In the mist of pulverized bone a story is developed around a superhuman vigilantly group, The Seven Guns: a group of once idealistic individuals who constructed their own superpowers through various methods and applications of bio-mechanical implants and nanotechnology. Despite their superhuman abilities, mechanical modifications, and flashy suits, the core of the ethical weight of the story is supported by the fact that these superhumans are too human.

As the world’s only superhuman team, and originally comprised of young politically-minded inventors, The Seven Guns started off as a vigilantly force against police and government corruption. Years of pissing off the CIA and other groups of greater governmental authority have taken their toll on the current group, and they are nothing short of strained. After losing the public’s favour by failing to stop the 9/11 attacks and a CIA planned car bomb that both injured their leader, Tom Noir, and killed member Laura Torch (Tom’s love interest), we are introduced to The Seven Guns when they are at their physically and emotionally weakest. It’s at this point where Horus decides to damn himself in the eyes of the American people.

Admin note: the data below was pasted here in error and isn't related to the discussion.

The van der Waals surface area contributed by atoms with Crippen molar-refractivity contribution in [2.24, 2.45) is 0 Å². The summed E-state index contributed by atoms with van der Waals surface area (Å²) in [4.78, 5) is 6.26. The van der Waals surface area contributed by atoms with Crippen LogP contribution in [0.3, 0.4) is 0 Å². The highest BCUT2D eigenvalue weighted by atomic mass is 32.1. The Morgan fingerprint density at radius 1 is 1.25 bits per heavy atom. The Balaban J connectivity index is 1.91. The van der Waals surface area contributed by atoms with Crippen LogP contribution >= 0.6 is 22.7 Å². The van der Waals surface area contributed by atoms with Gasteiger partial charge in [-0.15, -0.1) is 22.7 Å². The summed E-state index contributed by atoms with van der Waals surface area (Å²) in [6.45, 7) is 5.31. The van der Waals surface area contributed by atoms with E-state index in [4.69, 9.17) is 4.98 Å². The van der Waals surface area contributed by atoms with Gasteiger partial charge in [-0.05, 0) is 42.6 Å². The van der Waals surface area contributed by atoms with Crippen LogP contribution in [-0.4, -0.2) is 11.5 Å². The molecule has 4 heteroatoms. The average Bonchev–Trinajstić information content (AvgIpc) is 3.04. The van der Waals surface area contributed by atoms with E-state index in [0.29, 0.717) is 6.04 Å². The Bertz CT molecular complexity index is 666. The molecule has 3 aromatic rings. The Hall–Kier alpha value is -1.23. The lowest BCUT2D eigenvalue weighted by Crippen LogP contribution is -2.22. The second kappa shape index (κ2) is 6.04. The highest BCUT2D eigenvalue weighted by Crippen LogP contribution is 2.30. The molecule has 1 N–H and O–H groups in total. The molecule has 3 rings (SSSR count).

What follows John’s actions is a nation in hysterics, even his (now ex) teammates wax chaotic about what to do to him, because he's changed things. Reunited out of fear of the government’s retaliation, The Seven Guns plan their course of action, whether that be to support John Horus or hunt him down and kill him. Characters’ emotional struggles are further exacerbated by the introduction of a new Government-run supergroup sent in to destroy the broken remains of The Seven Guns. Sadly enough, it’s at this point where the more radical aspects of the story’s point are streamlined for the sexy action. Having said that, the action scenes themselves are rendered in such cartoonish detail by Jose RYP that this could almost be forgiven. Pure actions scenes are also a rarely accredited skill of Warren Ellis’, whose writing ability in the set-up and execution of such grand scale violence is truly impressive. Yet, as impressive as most of the action and fight scenes are, they tend to distract from the story’s main theme and message in an attempt to merely push the plot along.